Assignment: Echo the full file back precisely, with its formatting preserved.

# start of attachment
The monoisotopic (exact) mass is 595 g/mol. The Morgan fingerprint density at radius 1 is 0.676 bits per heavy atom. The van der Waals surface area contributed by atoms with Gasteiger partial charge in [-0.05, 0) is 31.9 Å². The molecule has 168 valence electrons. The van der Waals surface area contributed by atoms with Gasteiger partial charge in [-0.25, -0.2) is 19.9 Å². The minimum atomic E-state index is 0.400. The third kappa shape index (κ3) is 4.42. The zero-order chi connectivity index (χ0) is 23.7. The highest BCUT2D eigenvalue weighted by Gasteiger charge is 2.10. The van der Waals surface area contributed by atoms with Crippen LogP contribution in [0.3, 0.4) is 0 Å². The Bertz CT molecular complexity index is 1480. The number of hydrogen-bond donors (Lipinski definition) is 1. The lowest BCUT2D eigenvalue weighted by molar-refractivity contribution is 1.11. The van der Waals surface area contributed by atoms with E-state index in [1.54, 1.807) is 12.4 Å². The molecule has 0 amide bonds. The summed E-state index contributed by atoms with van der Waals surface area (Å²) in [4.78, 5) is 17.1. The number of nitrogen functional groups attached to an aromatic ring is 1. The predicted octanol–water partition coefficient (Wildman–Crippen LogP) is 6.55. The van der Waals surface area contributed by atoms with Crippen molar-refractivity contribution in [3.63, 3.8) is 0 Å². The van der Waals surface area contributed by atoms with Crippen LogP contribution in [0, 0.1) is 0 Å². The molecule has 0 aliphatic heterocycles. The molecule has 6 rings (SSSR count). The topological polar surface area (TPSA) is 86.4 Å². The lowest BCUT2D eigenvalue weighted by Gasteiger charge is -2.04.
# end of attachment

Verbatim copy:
The monoisotopic (exact) mass is 595 g/mol. The Morgan fingerprint density at radius 1 is 0.676 bits per heavy atom. The van der Waals surface area contributed by atoms with Gasteiger partial charge in [-0.05, 0) is 31.9 Å². The molecule has 168 valence electrons. The van der Waals surface area contributed by atoms with Gasteiger partial charge in [-0.25, -0.2) is 19.9 Å². The minimum atomic E-state index is 0.400. The third kappa shape index (κ3) is 4.42. The zero-order chi connectivity index (χ0) is 23.7. The highest BCUT2D eigenvalue weighted by Gasteiger charge is 2.10. The van der Waals surface area contributed by atoms with Crippen LogP contribution in [0.3, 0.4) is 0 Å². The Bertz CT molecular complexity index is 1480. The number of hydrogen-bond donors (Lipinski definition) is 1. The lowest BCUT2D eigenvalue weighted by molar-refractivity contribution is 1.11. The van der Waals surface area contributed by atoms with E-state index in [1.54, 1.807) is 12.4 Å². The molecule has 0 amide bonds. The summed E-state index contributed by atoms with van der Waals surface area (Å²) in [4.78, 5) is 17.1. The number of nitrogen functional groups attached to an aromatic ring is 1. The predicted octanol–water partition coefficient (Wildman–Crippen LogP) is 6.55. The van der Waals surface area contributed by atoms with Crippen molar-refractivity contribution in [3.63, 3.8) is 0 Å². The van der Waals surface area contributed by atoms with Crippen LogP contribution in [0, 0.1) is 0 Å². The molecule has 0 aliphatic heterocycles. The molecule has 6 rings (SSSR count). The topological polar surface area (TPSA) is 86.4 Å². The lowest BCUT2D eigenvalue weighted by Gasteiger charge is -2.04.